A tax law enacted a little over a year ago—the Tax Relief and Health Care Act of 2006—included several key improvements for HSAs.
Strategy: When it makes sense, roll over funds from an IRA to an HSA. The transfer is tax-free. Then you can take tax-free distributions from the HSA to pay for qualified medical expenses. This special tax break (i.e., tax-free distributions to pay medical expenses) is only available to HSA owners. IRA distributions for medical expenses are taxable. But there’s a catch: You can only do this once in your lifetime.
Similar rules apply to rollovers from a flexible spending account (FSA) or health reimbursement arrangement (HRA).
Here’s the drill: Normally, a distribution from an IRA is subject to tax at ordinary income rates. But the 2006 law allows you to transfer IRA funds to an HSA—just once—completely tax-free. Moreover, the usual 10% penalty on preage 59 1/2 withdrawals doesn’t apply. You can’t roll over more than the maximum HSA contribution for the year. For 2008, the contribution cap is $2,900 for an individual; $5,800 for family coverage. Anyone overage 55 can chip in an extra $900.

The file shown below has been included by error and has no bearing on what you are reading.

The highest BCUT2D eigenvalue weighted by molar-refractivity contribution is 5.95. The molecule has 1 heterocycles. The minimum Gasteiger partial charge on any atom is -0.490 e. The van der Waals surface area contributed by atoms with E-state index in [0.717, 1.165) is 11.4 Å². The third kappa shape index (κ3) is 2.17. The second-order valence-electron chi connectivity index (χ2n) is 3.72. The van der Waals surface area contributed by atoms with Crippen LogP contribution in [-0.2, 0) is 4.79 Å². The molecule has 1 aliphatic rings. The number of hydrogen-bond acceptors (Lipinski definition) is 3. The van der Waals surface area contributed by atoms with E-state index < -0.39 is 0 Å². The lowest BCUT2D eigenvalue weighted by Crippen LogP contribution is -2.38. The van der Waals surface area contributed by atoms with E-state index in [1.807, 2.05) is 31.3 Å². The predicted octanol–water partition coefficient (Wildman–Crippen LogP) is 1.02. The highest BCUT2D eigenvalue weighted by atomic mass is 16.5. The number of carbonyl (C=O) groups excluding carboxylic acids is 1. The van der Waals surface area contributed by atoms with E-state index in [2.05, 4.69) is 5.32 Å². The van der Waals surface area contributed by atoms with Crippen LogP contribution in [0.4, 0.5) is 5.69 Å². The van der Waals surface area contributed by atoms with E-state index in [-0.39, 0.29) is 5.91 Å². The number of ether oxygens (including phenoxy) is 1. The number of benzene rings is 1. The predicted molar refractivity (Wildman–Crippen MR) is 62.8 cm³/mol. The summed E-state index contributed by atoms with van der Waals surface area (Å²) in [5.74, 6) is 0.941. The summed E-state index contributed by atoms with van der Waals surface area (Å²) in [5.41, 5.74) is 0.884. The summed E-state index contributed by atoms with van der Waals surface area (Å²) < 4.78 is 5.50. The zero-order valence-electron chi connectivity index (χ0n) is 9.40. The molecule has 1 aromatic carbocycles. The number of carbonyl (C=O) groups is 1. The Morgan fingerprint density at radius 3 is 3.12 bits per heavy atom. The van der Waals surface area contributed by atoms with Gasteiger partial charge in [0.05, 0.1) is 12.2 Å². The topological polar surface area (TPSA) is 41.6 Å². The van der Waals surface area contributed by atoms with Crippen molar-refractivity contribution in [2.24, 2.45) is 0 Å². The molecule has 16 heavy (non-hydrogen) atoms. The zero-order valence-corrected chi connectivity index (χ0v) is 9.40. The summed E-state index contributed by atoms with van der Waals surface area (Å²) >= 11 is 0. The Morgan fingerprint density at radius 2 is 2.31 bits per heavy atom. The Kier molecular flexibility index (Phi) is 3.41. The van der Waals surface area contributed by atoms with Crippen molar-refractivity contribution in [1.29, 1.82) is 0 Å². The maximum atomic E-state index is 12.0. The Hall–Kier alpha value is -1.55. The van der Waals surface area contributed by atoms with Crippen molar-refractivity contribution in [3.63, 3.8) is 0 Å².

Tip: Once the rollover election is made, it’s irrevocable. There’s no going back!